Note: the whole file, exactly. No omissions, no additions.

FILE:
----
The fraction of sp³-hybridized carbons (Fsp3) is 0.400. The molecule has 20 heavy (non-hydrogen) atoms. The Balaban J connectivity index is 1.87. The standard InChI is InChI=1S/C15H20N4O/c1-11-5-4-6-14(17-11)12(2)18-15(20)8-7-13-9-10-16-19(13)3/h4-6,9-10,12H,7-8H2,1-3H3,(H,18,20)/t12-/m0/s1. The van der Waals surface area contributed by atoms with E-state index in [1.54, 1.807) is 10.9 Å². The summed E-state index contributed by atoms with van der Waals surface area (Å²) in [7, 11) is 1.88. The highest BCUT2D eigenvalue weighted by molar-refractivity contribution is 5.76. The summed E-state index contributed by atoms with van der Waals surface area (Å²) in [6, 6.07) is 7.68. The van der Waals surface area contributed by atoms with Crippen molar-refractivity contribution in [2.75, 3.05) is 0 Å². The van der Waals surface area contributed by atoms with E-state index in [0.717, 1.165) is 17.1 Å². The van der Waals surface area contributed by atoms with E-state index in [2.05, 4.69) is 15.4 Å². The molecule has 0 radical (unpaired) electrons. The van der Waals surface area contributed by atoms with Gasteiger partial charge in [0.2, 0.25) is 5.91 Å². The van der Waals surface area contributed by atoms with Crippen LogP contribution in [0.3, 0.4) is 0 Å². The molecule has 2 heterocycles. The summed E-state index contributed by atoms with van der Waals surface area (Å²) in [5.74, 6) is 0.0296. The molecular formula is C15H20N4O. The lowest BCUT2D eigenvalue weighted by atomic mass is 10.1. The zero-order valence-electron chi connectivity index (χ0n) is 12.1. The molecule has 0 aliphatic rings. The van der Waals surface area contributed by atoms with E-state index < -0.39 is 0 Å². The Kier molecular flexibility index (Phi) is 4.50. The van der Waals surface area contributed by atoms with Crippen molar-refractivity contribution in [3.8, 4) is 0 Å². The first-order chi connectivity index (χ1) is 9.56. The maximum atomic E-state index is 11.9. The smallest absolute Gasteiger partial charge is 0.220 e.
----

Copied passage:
The fraction of sp³-hybridized carbons (Fsp3) is 0.400. The molecule has 20 heavy (non-hydrogen) atoms. The Balaban J connectivity index is 1.87. The standard InChI is InChI=1S/C15H20N4O/c1-11-5-4-6-14(17-11)12(2)18-15(20)8-7-13-9-10-16-19(13)3/h4-6,9-10,12H,7-8H2,1-3H3,(H,18,20)/t12-/m0/s1. The van der Waals surface area contributed by atoms with E-state index in [1.54, 1.807) is 10.9 Å². The summed E-state index contributed by atoms with van der Waals surface area (Å²) in [7, 11) is 1.88. The highest BCUT2D eigenvalue weighted by molar-refractivity contribution is 5.76. The summed E-state index contributed by atoms with van der Waals surface area (Å²) in [6, 6.07) is 7.68. The van der Waals surface area contributed by atoms with Crippen molar-refractivity contribution in [2.75, 3.05) is 0 Å². The van der Waals surface area contributed by atoms with E-state index in [0.717, 1.165) is 17.1 Å². The van der Waals surface area contributed by atoms with E-state index in [2.05, 4.69) is 15.4 Å². The molecule has 0 radical (unpaired) electrons. The van der Waals surface area contributed by atoms with Gasteiger partial charge in [0.2, 0.25) is 5.91 Å². The van der Waals surface area contributed by atoms with Crippen LogP contribution in [0.3, 0.4) is 0 Å². The molecule has 2 heterocycles. The summed E-state index contributed by atoms with van der Waals surface area (Å²) in [5.74, 6) is 0.0296. The molecular formula is C15H20N4O. The lowest BCUT2D eigenvalue weighted by atomic mass is 10.1. The zero-order valence-electron chi connectivity index (χ0n) is 12.1. The molecule has 0 aliphatic rings. The van der Waals surface area contributed by atoms with E-state index < -0.39 is 0 Å². The Kier molecular flexibility index (Phi) is 4.50. The van der Waals surface area contributed by atoms with Crippen molar-refractivity contribution in [3.8, 4) is 0 Å². The first-order chi connectivity index (χ1) is 9.56. The maximum atomic E-state index is 11.9. The smallest absolute Gasteiger partial charge is 0.220 e.